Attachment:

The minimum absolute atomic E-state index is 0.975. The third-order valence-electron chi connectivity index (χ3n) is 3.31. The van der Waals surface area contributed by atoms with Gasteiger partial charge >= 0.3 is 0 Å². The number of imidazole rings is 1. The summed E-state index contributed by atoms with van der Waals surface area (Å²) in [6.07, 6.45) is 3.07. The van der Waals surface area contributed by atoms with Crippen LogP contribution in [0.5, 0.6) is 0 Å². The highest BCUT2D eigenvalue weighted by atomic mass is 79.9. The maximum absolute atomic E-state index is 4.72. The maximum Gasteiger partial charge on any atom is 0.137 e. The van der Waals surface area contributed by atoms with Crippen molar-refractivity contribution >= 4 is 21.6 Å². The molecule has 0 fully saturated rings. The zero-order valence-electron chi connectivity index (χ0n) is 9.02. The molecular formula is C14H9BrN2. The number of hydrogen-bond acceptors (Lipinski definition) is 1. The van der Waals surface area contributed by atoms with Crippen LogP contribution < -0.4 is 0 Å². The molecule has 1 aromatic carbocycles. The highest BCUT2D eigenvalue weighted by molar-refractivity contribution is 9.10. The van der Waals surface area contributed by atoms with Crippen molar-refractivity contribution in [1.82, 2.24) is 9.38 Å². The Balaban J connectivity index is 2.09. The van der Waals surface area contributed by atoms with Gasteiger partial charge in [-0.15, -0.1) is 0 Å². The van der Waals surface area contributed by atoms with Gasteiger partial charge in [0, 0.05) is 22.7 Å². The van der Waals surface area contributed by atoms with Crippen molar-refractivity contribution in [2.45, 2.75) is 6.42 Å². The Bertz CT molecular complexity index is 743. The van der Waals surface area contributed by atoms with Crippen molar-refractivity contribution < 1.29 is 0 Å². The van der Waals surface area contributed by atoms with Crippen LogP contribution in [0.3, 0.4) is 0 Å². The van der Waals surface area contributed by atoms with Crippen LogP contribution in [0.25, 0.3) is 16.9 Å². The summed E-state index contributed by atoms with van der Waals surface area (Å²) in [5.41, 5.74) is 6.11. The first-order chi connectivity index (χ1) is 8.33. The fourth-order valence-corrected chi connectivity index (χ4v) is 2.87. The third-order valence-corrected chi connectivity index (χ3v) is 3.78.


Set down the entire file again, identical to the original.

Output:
The minimum absolute atomic E-state index is 0.975. The third-order valence-electron chi connectivity index (χ3n) is 3.31. The van der Waals surface area contributed by atoms with Gasteiger partial charge >= 0.3 is 0 Å². The number of imidazole rings is 1. The summed E-state index contributed by atoms with van der Waals surface area (Å²) in [6.07, 6.45) is 3.07. The van der Waals surface area contributed by atoms with Crippen LogP contribution in [0.5, 0.6) is 0 Å². The highest BCUT2D eigenvalue weighted by atomic mass is 79.9. The maximum absolute atomic E-state index is 4.72. The maximum Gasteiger partial charge on any atom is 0.137 e. The van der Waals surface area contributed by atoms with Crippen molar-refractivity contribution >= 4 is 21.6 Å². The molecule has 0 fully saturated rings. The zero-order valence-electron chi connectivity index (χ0n) is 9.02. The molecular formula is C14H9BrN2. The number of hydrogen-bond acceptors (Lipinski definition) is 1. The van der Waals surface area contributed by atoms with Crippen LogP contribution < -0.4 is 0 Å². The molecule has 1 aromatic carbocycles. The highest BCUT2D eigenvalue weighted by molar-refractivity contribution is 9.10. The van der Waals surface area contributed by atoms with Crippen molar-refractivity contribution in [1.82, 2.24) is 9.38 Å². The Balaban J connectivity index is 2.09. The van der Waals surface area contributed by atoms with Gasteiger partial charge in [-0.15, -0.1) is 0 Å². The van der Waals surface area contributed by atoms with Gasteiger partial charge in [0, 0.05) is 22.7 Å². The van der Waals surface area contributed by atoms with Crippen molar-refractivity contribution in [2.45, 2.75) is 6.42 Å². The Bertz CT molecular complexity index is 743. The van der Waals surface area contributed by atoms with Crippen molar-refractivity contribution < 1.29 is 0 Å². The van der Waals surface area contributed by atoms with Crippen LogP contribution in [0.3, 0.4) is 0 Å². The van der Waals surface area contributed by atoms with Crippen LogP contribution in [0.25, 0.3) is 16.9 Å². The summed E-state index contributed by atoms with van der Waals surface area (Å²) in [5.41, 5.74) is 6.11. The first-order chi connectivity index (χ1) is 8.33. The fourth-order valence-corrected chi connectivity index (χ4v) is 2.87. The third-order valence-corrected chi connectivity index (χ3v) is 3.78.